Things To Know Before You Come
Hot Springs National Park is in an urban area, surrounding the north end of the city of Hot Springs. There are no park-owned parking areas, but the city has a large parking deck one block west of Bathhouse Row and there are parking spaces along the downtown streets and several private parking lots.
For information on the park's firearms policy, please read more about it here.
The city of Hot Springs also goes by the name Hot Springs National Park and many businesses not related to the federal national park use the words "national park" in their business name. The official National Park Service arrowhead will be displayed at the federal Hot Springs National Park facilities.
The hot springs only emerge in the downtown Bathhouse Row area. To use them you must go to a bathhouse. Here's more information. If you want to collect spring water to take home, you can bring bottles or jugs to do so. To find out more about drinking the water, read this.
You can find out more about bathhouses and the traditional therapeutic bath by watching "Taking the Baths" in the visitor center at the Fordyce Bathhouse. Look at the exhibits to find out how the town grew up around the hot springs.
As in all communities and parks, crimes against property and visitors may occur and you must use good judgment to protect your property and yourself. Hot Springs National Park encourages you to lock your vehicle and ensure property is locked in the trunk of your vehicle or hidden from view; hold or carry personal possessions securely; avoid dark and isolated areas; and, walk, run, and hike in pairs or groups. In the event of criminal activity, you should go to the nearest telephone and call 911 to report the incident or call our Law Enforcement Dispatch at 501-620-6739.
Firewood Alert: Destructive Insects May Be Hitching a Ride!
The Arkansas State Plant Board has implemented an emergency quarantine to slow the spread of Emerald Ash Borer. Twenty-five counties in Arkansas are included in the ash quarantine, including Garland County--the one containing Hot Springs National Park. Quarantined items include firewood of all hardwood species, and the following ash items: nursery stock; green lumber with bark attached; other living material; dead, cut, or fallen wood, including logs, pulpwood, stumps, roots, branches, mulch, and composted/uncomposted chips (1 inch or greater). Firewood is the only quarantined item that relates to all hardwood; all other quarantined items are relative to ash, only.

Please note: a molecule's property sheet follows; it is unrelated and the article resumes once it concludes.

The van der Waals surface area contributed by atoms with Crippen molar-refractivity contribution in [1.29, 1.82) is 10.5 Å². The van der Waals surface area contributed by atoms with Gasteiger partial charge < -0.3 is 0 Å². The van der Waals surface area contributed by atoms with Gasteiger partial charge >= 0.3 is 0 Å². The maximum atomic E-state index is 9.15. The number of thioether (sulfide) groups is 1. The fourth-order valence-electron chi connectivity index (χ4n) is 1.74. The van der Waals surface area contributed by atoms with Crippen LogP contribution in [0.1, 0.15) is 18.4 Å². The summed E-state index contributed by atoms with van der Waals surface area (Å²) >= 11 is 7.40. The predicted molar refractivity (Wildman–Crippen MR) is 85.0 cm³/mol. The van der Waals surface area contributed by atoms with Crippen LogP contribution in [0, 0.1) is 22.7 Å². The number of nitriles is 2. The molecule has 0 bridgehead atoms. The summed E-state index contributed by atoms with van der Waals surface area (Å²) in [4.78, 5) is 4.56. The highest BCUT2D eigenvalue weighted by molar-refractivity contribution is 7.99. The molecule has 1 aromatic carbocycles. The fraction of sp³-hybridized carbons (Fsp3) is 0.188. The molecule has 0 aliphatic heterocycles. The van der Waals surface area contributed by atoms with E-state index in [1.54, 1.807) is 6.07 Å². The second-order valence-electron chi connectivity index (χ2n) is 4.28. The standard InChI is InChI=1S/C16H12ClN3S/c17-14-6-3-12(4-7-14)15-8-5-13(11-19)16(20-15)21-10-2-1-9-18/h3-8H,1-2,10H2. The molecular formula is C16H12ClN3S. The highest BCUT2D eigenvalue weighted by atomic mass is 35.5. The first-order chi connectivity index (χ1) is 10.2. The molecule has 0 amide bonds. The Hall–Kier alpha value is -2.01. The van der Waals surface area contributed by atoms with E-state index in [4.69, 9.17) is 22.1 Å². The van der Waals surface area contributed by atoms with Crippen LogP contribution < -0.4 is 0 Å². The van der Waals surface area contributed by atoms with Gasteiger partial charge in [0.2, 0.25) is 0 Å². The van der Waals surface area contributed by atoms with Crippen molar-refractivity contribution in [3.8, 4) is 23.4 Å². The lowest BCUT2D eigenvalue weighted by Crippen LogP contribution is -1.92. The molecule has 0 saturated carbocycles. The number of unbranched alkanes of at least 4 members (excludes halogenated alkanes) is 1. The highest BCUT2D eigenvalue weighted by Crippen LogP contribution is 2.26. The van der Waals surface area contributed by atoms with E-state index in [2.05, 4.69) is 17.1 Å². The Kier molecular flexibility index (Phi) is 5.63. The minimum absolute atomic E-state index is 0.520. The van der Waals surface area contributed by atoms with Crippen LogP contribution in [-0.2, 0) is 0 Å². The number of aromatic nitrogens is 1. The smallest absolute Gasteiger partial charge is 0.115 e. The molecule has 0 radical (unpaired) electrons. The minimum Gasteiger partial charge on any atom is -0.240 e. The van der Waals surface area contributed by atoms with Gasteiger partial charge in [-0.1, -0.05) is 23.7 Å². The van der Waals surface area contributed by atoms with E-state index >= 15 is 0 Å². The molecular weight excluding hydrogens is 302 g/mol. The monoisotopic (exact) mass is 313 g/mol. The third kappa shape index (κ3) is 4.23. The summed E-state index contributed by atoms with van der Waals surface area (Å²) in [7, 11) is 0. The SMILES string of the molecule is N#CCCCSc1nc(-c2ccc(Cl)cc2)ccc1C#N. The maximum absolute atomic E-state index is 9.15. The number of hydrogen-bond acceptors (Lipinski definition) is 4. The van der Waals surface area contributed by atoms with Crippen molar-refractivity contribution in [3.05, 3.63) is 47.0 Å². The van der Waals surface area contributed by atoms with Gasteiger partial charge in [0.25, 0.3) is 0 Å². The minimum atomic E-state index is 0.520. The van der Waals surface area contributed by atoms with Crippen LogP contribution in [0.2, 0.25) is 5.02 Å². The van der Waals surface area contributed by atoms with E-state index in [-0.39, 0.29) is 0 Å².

Arkansas Agriculture Department/Arkansas State Plant Board officials confirmed that the Emerald Ash Borer, an invasive beetle that attacks and kills ash trees, has been found in Hot Spring, Clark, and Nevada counties. The possession of firewood, whether hardwood or softwood, originating from a location for which a federal or state firewood quarantine is in effect is prohibited in Hot Springs National Park. This closure prohibits the movement of firewood into the park from counties adjacent to the park for which a federal or state quarantine is in place, even if the quarantine allows for movement within the county. Failure to comply may result in a citation or seizure of firewood.
Did You Know?
Hot Springs Reservation, the first designation of Hot Springs National Park, was set aside by Congress in 1832. This makes Hot Springs National Park the oldest unit in the national park system, 40 years older than Yellowstone National Park.